In the proposed research a new technique, Atom Probe Tomography Proteomics (APTP), will be developed that has the potential to reveal the native 3D structure of proteins, with near atomic resolution, in complex environments such as cell membranes.
The novelty of the project is to use silica as water replacement for specimen preparation for atom probe tomography. APTP specimens containing proteins of choice in their natural state will be prepared. Such protein immobilization strategy has been shown to retain both protein structure and function; however, this is the first time that it is used together with APT, which insures the originality and novelty of the scientific idea. The silica is formed in a polymerization process slowly replacing water with silica resulting in a solid silica piece. As the reaction is possible to achieve at low temperature and at near physiological pH, it is suitable for protein embedding, which has been clearly demonstrated. The obtained protein embedded silica pieces are then sculptured using focused ion beam (FIB), followed by a tip-sharpening step that produces atom probe needles, which are about 20-100 nm in width. The needles are then placed in the atom probe where an electric field combined with a laser are used to “peel off” ions. These are then detected by a position sensitive mass spectrometer (ToF-detector) and later 3D reconstructed using software.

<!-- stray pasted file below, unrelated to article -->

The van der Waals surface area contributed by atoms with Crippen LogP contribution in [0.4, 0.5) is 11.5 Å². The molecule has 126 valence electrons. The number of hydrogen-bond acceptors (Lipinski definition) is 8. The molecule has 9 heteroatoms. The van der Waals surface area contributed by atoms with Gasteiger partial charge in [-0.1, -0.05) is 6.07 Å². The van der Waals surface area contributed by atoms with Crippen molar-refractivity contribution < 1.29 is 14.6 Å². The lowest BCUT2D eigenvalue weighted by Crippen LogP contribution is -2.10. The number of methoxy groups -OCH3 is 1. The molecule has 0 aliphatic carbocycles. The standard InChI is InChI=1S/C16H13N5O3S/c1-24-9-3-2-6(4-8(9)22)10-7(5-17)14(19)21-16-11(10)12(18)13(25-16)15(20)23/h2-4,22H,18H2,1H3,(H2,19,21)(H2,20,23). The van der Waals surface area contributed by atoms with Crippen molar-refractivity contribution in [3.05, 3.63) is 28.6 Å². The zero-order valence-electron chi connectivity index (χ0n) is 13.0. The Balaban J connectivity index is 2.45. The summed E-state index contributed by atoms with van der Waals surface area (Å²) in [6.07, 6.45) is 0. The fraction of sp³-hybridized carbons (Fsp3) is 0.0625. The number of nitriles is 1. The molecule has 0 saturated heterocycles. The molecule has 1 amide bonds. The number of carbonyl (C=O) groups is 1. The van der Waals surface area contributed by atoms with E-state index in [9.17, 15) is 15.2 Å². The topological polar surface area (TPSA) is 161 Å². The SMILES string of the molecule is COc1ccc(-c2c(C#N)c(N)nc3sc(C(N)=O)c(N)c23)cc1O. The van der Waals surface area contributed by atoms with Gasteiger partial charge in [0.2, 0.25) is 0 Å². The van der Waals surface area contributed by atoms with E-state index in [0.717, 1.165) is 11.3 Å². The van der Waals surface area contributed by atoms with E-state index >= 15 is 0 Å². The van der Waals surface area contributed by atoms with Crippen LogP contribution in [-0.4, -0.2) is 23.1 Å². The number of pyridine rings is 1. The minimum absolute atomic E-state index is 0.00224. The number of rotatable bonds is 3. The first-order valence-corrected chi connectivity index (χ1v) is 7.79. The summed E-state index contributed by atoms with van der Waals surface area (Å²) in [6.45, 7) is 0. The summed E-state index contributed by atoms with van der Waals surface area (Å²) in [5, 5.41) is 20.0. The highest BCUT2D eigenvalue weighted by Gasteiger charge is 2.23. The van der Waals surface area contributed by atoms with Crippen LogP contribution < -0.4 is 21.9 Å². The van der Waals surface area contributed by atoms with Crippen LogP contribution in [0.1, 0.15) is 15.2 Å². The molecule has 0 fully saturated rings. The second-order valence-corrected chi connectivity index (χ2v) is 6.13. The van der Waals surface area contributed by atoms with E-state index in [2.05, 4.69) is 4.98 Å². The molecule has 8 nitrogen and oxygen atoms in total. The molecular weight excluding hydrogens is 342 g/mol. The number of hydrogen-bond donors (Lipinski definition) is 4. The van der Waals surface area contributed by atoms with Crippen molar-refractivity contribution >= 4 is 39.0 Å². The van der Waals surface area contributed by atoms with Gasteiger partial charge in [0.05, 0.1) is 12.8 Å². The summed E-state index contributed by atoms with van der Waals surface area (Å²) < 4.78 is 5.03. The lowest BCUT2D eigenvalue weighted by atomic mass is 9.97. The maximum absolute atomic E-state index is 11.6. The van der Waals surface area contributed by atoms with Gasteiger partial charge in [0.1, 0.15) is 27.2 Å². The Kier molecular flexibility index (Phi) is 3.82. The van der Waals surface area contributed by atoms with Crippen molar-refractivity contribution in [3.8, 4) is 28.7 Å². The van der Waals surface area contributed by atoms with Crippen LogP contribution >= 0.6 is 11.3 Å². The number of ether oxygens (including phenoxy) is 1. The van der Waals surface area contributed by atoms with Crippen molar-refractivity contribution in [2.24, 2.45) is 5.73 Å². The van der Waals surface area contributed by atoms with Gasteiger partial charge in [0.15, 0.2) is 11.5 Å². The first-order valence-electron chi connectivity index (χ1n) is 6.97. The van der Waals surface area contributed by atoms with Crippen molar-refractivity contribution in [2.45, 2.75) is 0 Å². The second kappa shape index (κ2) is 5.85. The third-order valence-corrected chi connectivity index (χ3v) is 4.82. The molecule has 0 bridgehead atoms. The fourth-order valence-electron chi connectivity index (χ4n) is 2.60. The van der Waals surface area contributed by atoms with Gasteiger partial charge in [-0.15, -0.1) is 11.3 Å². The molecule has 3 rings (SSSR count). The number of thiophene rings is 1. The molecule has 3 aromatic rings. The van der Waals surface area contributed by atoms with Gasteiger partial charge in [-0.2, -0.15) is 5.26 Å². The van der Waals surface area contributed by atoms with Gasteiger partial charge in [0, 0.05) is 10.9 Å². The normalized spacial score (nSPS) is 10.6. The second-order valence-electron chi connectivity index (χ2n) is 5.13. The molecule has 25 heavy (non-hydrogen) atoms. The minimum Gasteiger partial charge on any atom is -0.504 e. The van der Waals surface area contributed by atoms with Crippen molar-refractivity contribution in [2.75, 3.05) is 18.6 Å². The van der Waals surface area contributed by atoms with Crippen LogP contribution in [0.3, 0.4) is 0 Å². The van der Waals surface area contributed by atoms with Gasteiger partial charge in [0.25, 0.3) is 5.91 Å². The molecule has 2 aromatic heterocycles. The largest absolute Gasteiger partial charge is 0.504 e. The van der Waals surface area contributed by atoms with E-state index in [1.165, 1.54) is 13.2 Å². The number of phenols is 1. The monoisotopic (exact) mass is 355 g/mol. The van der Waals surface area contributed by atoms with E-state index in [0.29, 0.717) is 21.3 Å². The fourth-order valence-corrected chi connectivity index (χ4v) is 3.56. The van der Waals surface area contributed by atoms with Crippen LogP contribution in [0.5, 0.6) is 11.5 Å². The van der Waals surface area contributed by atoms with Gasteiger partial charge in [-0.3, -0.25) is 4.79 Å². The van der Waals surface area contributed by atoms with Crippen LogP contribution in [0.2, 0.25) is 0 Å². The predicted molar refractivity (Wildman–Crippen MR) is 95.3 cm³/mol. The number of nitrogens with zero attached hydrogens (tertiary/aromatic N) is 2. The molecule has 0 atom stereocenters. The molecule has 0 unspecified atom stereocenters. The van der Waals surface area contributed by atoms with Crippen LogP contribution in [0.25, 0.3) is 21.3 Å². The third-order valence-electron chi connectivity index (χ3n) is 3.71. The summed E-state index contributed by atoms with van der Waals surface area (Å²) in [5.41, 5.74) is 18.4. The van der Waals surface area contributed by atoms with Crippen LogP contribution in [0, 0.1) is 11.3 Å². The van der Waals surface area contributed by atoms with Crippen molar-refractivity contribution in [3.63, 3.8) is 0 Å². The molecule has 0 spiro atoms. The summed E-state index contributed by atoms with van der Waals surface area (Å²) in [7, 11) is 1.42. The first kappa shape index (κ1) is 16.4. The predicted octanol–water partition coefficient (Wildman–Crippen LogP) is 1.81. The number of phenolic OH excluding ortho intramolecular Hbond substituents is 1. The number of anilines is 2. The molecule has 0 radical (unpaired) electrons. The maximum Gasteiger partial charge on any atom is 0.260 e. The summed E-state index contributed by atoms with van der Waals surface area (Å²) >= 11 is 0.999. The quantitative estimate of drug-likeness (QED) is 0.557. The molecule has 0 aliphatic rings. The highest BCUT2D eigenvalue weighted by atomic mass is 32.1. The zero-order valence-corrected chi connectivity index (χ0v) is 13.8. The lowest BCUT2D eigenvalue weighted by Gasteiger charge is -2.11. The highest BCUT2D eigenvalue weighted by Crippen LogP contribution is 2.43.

Full Professor at Chalmers, Chemistry and Chemical Engineering, Applied Chemistry, Applied Surface Chemistry
Funding Chalmers participation during 2017–2020
Funding Chalmers participation during 2018–2019
Areas of Advance